Nurse with face mask helping senior woman to walk around the nursing home with walker.

Lifelong treatment is required to keep osteoporosis under control in post-menopausal women, and hormone therapy is often the best choice to prevent further bone loss, according to a new position statement released by the North American Menopause Society (NAMS).

The statement, updated from 2010, covers the most current recommendations for assessment and management of osteoporosis in post-menopausal women. The aim is to provide clinicians with the information they need to identify candidates for osteoporosis drug and supplement therapy, and help patients maintain optimal bone health, the authors said. 

The most effective clinical care will include an individualized approach with regular follow-up and adjustments based on changing clinical needs and patient preference, said Stephanie Faubion, M.D., NAMS medical director.

Highlights of the statement include:

  • Estrogen deficiency at menopause is the primary cause of bone loss that leads to osteoporosis.
  • Whether or not a woman has a healthy lifestyle, osteoporosis progresses with advancing age unless it is treated, and lifelong management is required.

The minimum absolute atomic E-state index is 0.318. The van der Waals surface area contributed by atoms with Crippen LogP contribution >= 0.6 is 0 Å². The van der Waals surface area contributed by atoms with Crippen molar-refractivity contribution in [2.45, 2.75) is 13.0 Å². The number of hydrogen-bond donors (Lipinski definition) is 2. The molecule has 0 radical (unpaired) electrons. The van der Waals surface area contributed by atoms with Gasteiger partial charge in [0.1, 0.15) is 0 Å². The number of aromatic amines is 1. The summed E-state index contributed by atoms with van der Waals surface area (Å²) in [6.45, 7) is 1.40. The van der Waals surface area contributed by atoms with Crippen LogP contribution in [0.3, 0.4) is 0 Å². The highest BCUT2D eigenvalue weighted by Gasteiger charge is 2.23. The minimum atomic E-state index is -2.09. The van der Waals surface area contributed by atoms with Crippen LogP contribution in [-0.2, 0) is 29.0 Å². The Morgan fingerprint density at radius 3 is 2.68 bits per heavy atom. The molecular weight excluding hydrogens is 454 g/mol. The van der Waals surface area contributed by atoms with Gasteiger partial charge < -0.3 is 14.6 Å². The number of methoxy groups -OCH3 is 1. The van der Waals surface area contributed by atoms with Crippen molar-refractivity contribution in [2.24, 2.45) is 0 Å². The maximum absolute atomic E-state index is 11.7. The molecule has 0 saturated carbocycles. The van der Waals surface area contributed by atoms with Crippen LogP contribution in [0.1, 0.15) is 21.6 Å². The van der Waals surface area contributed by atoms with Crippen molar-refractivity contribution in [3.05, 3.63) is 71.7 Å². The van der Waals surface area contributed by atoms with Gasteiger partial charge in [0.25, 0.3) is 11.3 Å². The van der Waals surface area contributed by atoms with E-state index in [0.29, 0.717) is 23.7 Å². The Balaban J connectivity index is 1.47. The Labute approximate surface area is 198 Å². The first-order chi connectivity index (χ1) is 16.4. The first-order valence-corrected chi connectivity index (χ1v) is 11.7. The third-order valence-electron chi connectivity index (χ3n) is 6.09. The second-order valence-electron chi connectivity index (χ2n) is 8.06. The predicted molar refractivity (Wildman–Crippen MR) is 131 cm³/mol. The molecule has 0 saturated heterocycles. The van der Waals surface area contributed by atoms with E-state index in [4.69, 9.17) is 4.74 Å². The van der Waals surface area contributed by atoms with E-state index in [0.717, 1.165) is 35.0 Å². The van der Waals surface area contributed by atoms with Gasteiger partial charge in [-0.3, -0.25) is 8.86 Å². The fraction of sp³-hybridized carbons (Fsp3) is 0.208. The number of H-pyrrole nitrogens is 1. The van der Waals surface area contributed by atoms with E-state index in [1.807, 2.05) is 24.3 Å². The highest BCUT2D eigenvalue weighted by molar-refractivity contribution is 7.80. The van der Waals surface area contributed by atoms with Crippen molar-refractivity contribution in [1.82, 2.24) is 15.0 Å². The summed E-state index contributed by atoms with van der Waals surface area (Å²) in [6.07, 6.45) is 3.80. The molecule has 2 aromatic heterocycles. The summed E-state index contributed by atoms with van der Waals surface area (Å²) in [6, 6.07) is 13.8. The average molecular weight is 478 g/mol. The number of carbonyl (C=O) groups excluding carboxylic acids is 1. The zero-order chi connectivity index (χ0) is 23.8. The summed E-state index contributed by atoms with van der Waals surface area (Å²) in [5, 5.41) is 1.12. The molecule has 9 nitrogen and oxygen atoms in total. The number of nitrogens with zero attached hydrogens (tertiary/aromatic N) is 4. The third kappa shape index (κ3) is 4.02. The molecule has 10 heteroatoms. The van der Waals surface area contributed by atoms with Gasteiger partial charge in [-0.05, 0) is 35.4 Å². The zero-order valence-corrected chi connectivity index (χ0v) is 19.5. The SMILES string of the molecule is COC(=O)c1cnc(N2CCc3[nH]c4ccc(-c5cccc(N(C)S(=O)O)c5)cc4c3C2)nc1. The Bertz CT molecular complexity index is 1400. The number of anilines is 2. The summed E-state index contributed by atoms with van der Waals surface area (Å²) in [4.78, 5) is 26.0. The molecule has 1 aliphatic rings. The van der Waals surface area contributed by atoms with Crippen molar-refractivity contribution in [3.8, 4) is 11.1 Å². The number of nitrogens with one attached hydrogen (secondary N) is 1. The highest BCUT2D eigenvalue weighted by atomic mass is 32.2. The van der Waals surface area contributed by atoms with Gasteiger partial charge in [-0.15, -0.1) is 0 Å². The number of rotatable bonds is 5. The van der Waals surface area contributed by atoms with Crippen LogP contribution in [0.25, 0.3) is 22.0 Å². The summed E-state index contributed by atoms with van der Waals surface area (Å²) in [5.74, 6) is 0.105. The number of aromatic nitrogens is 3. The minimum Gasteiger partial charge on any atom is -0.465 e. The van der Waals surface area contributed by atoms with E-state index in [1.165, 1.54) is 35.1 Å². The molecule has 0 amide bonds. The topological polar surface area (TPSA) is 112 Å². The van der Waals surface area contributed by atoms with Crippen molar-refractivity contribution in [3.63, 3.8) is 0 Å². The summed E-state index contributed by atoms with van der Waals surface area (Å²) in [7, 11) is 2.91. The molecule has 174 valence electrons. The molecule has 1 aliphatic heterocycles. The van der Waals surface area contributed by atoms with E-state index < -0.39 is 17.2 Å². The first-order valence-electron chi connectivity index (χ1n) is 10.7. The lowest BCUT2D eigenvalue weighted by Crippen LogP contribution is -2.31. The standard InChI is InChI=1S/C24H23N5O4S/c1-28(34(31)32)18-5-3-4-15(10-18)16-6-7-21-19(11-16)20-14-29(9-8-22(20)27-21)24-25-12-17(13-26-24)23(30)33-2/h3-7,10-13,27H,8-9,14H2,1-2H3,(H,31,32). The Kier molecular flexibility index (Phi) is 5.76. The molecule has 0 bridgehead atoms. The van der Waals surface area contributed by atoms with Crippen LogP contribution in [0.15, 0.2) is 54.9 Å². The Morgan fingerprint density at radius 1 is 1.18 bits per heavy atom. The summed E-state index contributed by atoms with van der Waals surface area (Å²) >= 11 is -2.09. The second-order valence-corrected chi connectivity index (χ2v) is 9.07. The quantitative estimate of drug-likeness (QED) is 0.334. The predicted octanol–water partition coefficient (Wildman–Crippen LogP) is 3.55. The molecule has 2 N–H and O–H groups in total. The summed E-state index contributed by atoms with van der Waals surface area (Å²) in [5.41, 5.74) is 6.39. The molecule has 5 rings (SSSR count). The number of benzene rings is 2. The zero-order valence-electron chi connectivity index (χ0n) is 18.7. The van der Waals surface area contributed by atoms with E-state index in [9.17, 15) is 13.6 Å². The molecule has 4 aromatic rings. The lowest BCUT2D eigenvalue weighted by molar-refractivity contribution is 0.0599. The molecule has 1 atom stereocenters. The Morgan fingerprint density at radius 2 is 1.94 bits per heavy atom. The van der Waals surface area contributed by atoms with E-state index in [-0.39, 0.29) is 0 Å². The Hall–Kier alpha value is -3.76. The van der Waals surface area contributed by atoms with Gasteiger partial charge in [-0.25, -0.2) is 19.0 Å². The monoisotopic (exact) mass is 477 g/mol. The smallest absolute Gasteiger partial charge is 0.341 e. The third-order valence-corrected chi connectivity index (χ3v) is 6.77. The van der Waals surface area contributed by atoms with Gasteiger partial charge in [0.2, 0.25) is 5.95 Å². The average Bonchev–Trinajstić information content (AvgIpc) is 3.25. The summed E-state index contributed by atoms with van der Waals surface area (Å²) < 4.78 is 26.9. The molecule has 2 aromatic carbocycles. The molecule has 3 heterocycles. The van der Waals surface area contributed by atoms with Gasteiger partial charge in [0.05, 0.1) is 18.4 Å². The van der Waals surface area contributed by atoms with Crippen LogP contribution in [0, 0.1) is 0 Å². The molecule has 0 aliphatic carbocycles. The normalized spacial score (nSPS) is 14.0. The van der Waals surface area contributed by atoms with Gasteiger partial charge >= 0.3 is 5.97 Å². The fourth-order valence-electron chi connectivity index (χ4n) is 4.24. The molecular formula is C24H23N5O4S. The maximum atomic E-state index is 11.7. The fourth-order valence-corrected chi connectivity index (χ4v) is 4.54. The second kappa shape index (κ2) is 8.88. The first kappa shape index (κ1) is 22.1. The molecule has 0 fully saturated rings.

• Hormone therapy is the most appropriate choice to prevent bone loss at the time of menopause for healthy women, particularly those who have menopause symptoms.
  • Bone mineral density measured while on treatment correlates with the patient’s current risk of fracture. This justifies the use of the T-score at the hip to guide therapy choices.
  • Anti-remodeling drugs such as bisphosphonates and denosumab are the most common choice for treating osteoporosis, but the authors recommend a new paradigm of beginning treatment with a bone-building agent followed by an anti-remodeling agent for women at very high risk of fracture.

Management of osteoporosis in postmenopausal women: the 2021 position statement of The North American Menopause Society” was published in the journal Menopause.